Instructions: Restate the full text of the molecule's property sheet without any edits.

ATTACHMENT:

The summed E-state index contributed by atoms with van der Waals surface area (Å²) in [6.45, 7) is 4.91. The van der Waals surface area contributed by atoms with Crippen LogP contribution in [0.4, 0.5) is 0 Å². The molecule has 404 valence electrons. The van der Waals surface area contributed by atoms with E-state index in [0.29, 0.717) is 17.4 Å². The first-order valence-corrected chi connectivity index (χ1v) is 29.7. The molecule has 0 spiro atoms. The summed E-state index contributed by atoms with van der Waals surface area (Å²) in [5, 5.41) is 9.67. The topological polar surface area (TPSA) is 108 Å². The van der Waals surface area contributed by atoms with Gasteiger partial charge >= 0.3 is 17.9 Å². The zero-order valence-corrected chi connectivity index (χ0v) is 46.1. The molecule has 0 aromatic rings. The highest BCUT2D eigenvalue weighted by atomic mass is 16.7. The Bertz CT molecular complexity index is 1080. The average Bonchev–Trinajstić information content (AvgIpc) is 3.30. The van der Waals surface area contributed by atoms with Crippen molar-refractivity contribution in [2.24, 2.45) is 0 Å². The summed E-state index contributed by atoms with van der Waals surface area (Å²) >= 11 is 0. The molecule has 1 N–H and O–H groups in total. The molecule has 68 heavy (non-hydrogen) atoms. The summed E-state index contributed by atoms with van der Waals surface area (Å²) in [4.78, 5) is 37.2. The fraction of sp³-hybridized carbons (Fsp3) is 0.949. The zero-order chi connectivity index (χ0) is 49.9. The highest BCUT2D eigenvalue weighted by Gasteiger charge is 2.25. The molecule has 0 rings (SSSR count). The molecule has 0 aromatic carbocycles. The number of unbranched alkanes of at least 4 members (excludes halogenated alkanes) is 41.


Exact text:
The summed E-state index contributed by atoms with van der Waals surface area (Å²) in [6.45, 7) is 4.91. The van der Waals surface area contributed by atoms with Crippen LogP contribution in [0.4, 0.5) is 0 Å². The molecule has 404 valence electrons. The van der Waals surface area contributed by atoms with E-state index in [0.29, 0.717) is 17.4 Å². The first-order valence-corrected chi connectivity index (χ1v) is 29.7. The molecule has 0 spiro atoms. The summed E-state index contributed by atoms with van der Waals surface area (Å²) in [5, 5.41) is 9.67. The topological polar surface area (TPSA) is 108 Å². The van der Waals surface area contributed by atoms with Gasteiger partial charge >= 0.3 is 17.9 Å². The zero-order valence-corrected chi connectivity index (χ0v) is 46.1. The molecule has 0 aromatic rings. The highest BCUT2D eigenvalue weighted by atomic mass is 16.7. The Bertz CT molecular complexity index is 1080. The average Bonchev–Trinajstić information content (AvgIpc) is 3.30. The van der Waals surface area contributed by atoms with Crippen molar-refractivity contribution in [2.24, 2.45) is 0 Å². The summed E-state index contributed by atoms with van der Waals surface area (Å²) >= 11 is 0. The molecule has 1 N–H and O–H groups in total. The molecule has 68 heavy (non-hydrogen) atoms. The summed E-state index contributed by atoms with van der Waals surface area (Å²) in [4.78, 5) is 37.2. The fraction of sp³-hybridized carbons (Fsp3) is 0.949. The zero-order chi connectivity index (χ0) is 49.9. The highest BCUT2D eigenvalue weighted by Gasteiger charge is 2.25. The molecule has 0 rings (SSSR count). The molecule has 0 aromatic carbocycles. The number of unbranched alkanes of at least 4 members (excludes halogenated alkanes) is 41.